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Jackson Lewis Attorneys Discuss 'Shared Responsibility' Penalty of Health Care Reform Law

By Monique Warren, Joseph J. Lazzarotti, Lisa M. deFilippis, Joy M. Napier-Joyce, Kathleen Reilly Barrow, Randal M. Limbeck, Jay Adams Knight and Melissa Ostrower
  • February 27, 2013

The “employer responsibility” portion of the 2010 health care reform law (otherwise known as the “pay or play penalty”) requires employers with at least 50 full-time employees to provide minimum essential coverage or pay a tax penalty beginning in 2014. The Internal Revenue Service has released proposed regulations on this aspect of the health care reform law. (For details of the proposed regulations, see our article, Health Care Reform Update: IRS Proposes Regulations on Employer Penalty.) Two Jackson Lewis Employee Benefits attorneys and members of the firm’s Health Care Reform Task Force recently presented Health Care Reform: Employer “Shared Responsibility” Penalty, a one-hour webinar addressing key aspects of the pay or play penalty.

After providing a brief overview of the component pieces of comprehensive health care reform, the presenters focused on the recent proposed regulations and IRS notices regarding the 2014 employer shared responsibility provisions. As the presenters explained, the pay or play penalty applies only to “large” employers, those with at least 50 full-time or full-time equivalent employees, that do not provide affordable minimum essential coverage for full-time employees and their dependents and have at least one full-time employee who receives subsidized Exchange coverage. The presenters detailed the process for determining whether an employer is large enough to be subject to the penalty provisions in the first place, including an explanation of how full-time employee status would be determined.

The presenters also explained what it means to “offer coverage” and discussed what “minimum essential coverage” means under the law. “Minimum essential coverage,” they said, could include coverage under a grandfathered plan, an eligible employer-sponsored plan, an individual plan, Medicare, Medicaid, CHIP, and TRICARE, among others. In addition, for employer-sponsored coverage to be minimum essential coverage, it must meet either an affordability test (i.e., self-only coverage costs no more than 9.5% of income) or minimum value test (i.e., the plan’s share of total allowed cost of benefits must be at least 60% of covered costs).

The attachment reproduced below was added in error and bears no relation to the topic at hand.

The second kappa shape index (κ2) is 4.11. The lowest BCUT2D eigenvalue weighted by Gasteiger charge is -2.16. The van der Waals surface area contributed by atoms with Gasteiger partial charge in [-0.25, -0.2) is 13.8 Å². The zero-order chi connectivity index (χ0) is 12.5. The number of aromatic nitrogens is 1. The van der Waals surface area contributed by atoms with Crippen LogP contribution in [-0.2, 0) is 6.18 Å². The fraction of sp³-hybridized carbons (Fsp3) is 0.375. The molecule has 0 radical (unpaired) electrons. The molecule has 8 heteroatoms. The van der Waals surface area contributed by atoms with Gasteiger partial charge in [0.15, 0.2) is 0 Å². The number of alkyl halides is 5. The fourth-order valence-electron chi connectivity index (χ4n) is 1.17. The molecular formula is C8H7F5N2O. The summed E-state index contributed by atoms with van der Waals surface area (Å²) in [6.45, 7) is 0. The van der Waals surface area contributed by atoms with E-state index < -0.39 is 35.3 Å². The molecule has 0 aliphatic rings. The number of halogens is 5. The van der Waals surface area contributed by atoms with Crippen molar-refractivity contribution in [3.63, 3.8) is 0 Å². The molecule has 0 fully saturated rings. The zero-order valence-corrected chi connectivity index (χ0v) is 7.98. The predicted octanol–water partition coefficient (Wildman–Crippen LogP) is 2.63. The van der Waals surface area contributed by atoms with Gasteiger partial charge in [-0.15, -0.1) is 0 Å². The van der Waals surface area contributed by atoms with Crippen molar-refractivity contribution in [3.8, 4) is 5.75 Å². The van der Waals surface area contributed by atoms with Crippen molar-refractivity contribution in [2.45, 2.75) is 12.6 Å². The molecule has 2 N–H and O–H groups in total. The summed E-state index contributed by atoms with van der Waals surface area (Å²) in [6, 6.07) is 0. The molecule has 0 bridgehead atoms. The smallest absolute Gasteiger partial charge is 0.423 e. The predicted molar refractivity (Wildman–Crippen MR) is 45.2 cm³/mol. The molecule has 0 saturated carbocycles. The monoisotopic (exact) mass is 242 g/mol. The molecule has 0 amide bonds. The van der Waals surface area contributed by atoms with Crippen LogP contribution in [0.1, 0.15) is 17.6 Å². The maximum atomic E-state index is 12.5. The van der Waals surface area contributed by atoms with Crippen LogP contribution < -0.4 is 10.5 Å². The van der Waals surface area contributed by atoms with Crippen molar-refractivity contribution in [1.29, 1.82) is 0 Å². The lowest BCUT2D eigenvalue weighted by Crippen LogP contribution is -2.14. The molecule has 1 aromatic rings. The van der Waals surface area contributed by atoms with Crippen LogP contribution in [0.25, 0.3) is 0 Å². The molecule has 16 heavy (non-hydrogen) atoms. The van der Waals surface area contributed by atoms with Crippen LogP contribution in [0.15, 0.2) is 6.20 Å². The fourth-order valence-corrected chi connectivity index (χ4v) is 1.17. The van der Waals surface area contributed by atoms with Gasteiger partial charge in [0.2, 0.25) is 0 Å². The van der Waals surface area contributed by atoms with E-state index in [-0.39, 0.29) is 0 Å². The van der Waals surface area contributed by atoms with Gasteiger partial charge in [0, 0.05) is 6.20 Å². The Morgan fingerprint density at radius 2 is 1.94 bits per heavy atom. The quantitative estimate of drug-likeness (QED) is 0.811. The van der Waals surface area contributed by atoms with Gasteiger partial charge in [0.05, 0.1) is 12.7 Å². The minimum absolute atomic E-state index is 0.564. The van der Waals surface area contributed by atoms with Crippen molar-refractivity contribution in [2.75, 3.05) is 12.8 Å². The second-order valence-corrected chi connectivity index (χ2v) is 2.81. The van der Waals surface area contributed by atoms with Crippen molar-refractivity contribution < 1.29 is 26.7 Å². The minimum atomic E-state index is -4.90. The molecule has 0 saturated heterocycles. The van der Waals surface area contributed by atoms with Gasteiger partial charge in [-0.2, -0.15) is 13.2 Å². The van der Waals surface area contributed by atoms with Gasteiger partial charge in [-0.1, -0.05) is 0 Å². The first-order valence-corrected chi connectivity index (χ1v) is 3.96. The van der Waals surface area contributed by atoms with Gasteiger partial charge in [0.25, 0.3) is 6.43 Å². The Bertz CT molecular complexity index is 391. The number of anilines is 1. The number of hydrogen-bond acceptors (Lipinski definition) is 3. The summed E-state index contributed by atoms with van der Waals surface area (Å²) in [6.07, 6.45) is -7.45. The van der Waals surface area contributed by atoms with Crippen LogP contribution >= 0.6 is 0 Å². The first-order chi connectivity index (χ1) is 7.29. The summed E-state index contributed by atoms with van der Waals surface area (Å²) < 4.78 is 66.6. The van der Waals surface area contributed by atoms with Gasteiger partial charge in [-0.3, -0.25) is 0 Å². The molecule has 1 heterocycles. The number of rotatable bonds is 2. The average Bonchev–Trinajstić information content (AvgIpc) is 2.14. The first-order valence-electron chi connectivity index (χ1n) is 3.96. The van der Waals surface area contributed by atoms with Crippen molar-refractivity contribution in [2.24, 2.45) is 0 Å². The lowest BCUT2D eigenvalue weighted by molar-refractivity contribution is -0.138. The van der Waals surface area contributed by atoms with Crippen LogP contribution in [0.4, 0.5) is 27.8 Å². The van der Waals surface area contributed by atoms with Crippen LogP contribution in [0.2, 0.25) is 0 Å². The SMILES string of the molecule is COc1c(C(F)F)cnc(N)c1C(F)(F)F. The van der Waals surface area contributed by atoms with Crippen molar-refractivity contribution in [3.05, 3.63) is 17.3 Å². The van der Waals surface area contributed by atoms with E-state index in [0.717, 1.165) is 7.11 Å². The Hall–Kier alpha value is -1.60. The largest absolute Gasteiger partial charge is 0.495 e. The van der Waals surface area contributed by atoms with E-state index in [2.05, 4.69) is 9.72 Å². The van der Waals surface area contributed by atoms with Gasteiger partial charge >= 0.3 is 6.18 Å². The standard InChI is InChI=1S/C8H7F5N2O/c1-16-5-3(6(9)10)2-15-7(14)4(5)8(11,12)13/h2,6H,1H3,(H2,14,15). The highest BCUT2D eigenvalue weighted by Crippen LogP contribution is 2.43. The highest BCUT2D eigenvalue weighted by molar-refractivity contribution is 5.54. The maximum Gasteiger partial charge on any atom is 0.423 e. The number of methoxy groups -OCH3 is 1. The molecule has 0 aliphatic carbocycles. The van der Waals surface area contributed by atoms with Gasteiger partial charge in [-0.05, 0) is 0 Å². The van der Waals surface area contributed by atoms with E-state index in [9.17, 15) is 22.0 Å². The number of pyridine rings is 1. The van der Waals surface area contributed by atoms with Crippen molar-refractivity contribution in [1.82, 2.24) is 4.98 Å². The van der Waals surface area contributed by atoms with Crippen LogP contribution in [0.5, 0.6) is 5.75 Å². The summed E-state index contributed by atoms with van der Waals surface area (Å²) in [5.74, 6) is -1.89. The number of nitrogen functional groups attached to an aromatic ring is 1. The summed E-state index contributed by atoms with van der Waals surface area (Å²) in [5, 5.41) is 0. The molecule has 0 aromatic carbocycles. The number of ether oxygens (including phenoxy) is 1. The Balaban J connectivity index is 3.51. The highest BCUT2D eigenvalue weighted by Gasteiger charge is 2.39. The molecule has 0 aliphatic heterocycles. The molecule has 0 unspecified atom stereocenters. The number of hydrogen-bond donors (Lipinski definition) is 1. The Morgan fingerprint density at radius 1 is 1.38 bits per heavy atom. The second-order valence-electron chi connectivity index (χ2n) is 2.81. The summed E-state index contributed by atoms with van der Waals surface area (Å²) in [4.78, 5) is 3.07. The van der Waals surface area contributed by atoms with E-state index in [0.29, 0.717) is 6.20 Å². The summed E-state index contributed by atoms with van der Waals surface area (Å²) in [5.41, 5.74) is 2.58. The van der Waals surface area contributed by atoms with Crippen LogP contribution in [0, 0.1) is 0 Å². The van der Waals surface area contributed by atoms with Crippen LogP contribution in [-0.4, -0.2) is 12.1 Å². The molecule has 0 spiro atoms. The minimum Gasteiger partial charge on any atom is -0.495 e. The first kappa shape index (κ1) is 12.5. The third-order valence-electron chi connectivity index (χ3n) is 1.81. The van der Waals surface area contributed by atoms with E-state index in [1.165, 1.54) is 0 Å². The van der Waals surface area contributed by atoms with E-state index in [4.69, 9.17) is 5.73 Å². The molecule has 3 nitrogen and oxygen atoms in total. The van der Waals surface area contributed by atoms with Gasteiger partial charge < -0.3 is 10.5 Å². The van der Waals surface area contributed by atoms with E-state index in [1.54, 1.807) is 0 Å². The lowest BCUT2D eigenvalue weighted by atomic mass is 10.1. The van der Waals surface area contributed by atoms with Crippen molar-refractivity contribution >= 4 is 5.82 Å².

The webinar concluded with an overview of how to decide whether to “pay or avoid the penalty.” According to the presenters, there is “no silver bullet or single strategy or automated formula that is going to work for every employer. Instead each employer has to consider its circumstances and business goals.” The presenters also noted that the law in this area is still in flux.

The webinar speakers were Jackson Lewis Partner Monique Warren and Of Counsel Melissa Ostrower. Health Care Reform: Employer “Shared Responsibility” Penalty can be viewed at any time by clicking here. In addition, comprehensive information regarding what employers need to know about the health care reform law is available on Jackson Lewis’ Health Care Reform Resource Center, which can be accessed by clicking here.

If you have any questions about health care reform, please contact a member of the Health Care Reform Task Force or the Jackson Lewis employee benefits law attorney with whom you normally work.

 

©2013 Jackson Lewis P.C. This Update is provided for informational purposes only. It is not intended as legal advice nor does it create an attorney/client relationship between Jackson Lewis and any readers or recipients. Readers should consult counsel of their own choosing to discuss how these matters relate to their individual circumstances. Reproduction in whole or in part is prohibited without the express written consent of Jackson Lewis.

This Update may be considered attorney advertising in some states. Furthermore, prior results do not guarantee a similar outcome.

Jackson Lewis P.C. represents management exclusively in workplace law and related litigation. Our attorneys are available to assist employers in their compliance efforts and to represent employers in matters before state and federal courts and administrative agencies. For more information, please contact the attorney(s) listed or the Jackson Lewis attorney with whom you regularly work.

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